On May 14, Kalush Orchestra took a swift victory at the Eurovision Song Contest in Turin receiving the highest number of public votes in the history of the musical competition. Selected for the contest before the war, the folk rap song “Stefania” dedicated to the mother of one of the band members has found a new meaning for Ukrainians once the Russian invasion began. For many, the mother described in the song symbolizes Ukraine, the strengths of its women and the wholehearted longing to return home. In this post, we explain why Ukraine’s victory in Eurovision was a big moment for the country and entire Europe.
Celebrating and promoting unique Ukrainian music and culture to the whole world
Amidst the actual battle for its freedom from the Russian invasion and occupation, Ukraine is also fighting on other, non-physical fronts, such as the cultural one. For centuries, Russia has been waging an active campaign of repressing and appropriating cultures of other Eastern European and Central Asian nations, including Ukrainian. In the last two decades, Ukrainians have been actively trying to regain ownership of their cultural heritage by proudly promoting it across the world. The country’s artists often used Eurovision to showcase its unique and diverse music. Whether it was the sounds of Hutsul trembita, slow Crimean ballad, modern electro-folk or ethno hip hop, Europeans have demonstrated their love for authentic Ukrainian tunes through the years of Eurovision. Today, the celebration of Ukrainian music and culture across the world is even more crucial.
TrembitaAn alpine horn made of wood, common among Ukrainian highlanders Hutsuls who live in western Ukraine. It was used in the opening of Ruslana’s performance that brought Ukraine’s first Eurovision victory in 2004.
Bringing Ukraine back on the front pages
As the war prolongs for months, the media attention starts slowly fading away from the events in Ukraine. Watched by almost 200 million people across the world annually, Eurovision is a platform that has always been widely used by its contestants for highlighting important social, environmental and political issues. Kalush Orchestra’s plea to the international community to help Mariupol and Azovstal is generating media coverage and interest from the public. The latter is demonstrated by the spike in the searches for “Azovstal” on Google right after Ukraine’s performance in the Grand Finale. The people of Ukraine are hoping that the international community will be urged to intervene and help extract Ukrainian defenders from an almost destroyed steel plant in besieged Mariupol.
Increasing the stream of donations to help Ukraine
Just like the media attention tends to fade away even from the most horrific events such as the ones that are currently going on in Ukraine, the donations from the public and big organizations tend to decrease with time. Because the Eurovision victory has put Ukraine back on the front pages, more people will be reminded of the humanitarian crisis happening in Ukraine as a result of the Russian invasion. Several Eurovision contestants such as Monika Liu from Lithuania, Systur from Iceland, Malik Harris from Germany and others have urged the international community to help Ukraine. These frequent calls for help and expressions of solidarity from the representatives of other countries have a tremendous potential to drive donations up again.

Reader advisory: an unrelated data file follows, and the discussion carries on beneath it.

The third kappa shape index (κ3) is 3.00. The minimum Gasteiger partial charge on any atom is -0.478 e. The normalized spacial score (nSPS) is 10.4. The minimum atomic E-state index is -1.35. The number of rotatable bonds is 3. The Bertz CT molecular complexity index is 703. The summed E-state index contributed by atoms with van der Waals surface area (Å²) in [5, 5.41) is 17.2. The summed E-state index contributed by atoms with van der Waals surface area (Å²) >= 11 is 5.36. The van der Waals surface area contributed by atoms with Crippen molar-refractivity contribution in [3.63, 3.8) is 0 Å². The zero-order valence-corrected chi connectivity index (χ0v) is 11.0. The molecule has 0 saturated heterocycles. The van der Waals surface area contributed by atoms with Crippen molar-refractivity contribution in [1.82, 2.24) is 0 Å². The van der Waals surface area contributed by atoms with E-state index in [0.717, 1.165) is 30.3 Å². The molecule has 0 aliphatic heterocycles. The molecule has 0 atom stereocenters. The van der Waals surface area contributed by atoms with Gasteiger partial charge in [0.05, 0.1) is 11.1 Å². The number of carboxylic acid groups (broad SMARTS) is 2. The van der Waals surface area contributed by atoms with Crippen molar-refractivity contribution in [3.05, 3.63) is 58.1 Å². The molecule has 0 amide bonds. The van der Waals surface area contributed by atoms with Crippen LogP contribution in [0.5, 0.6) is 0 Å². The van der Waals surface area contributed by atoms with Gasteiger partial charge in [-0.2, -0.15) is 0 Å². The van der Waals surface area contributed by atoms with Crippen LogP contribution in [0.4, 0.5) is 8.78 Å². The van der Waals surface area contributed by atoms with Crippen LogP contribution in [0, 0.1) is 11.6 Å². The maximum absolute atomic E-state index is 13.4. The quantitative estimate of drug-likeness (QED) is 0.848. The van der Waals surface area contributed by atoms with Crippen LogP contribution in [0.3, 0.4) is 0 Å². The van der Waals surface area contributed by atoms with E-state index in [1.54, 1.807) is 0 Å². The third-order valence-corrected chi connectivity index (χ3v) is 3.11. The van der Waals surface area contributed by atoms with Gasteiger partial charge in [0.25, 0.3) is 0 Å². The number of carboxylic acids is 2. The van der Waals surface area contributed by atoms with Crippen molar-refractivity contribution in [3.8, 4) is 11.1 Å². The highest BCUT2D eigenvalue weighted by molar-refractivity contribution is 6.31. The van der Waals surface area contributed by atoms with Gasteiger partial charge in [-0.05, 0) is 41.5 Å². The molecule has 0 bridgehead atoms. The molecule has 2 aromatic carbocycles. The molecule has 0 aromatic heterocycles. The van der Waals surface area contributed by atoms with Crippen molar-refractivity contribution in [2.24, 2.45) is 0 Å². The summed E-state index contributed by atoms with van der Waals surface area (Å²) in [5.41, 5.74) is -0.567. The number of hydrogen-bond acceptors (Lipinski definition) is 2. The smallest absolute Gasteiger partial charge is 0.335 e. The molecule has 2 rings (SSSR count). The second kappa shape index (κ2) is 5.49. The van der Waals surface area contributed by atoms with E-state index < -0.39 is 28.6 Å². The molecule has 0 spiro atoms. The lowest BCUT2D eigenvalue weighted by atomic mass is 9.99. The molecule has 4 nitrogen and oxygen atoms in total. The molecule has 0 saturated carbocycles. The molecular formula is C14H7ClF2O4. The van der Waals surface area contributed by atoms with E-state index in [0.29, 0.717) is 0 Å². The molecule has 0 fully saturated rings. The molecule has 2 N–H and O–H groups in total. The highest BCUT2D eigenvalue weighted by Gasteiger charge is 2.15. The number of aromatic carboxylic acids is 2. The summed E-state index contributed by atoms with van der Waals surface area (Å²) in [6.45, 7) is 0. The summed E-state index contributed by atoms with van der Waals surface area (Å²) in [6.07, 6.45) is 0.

Boosting the morale and spirit of the Ukrainian people
Since Ukraine’s first entry to the song contest in 2003 and the following victory of Ruslana, Eurovision has been bringing the nation together in front of their TVs as a fun, spring tradition. However, this year, the people of Ukraine are going through the most traumatic and horrific events in their lives. While the entire country believes in and works towards victory, it is not unusual for people to occasionally lose hope as they observe brutal crimes against humanity happening on their land. While winning at Eurovision is not going to stop the war directly, it is a major boost of morale for the entire Ukrainian society. For many, it’s a sign that another victory is also coming up for Ukraine.
Demonstrating a remarkable unity of Europe
The Eurovision Song Contest was created in 1956 in hopes of uniting post-war Europe through music. During the biggest war on the continent since WW2, Eurovision has proven to serve its founding purpose by showing a remarkable unity of all nations in the name of freedom and peace. Ukraine received 439 out of the 468 possible public votes, which means that the overwhelming majority of participating countries gave it their highest scores. This is a record-breaking public score in the history of Eurovision that symbolizes the unwavering support for Ukraine’s fight against Russia.
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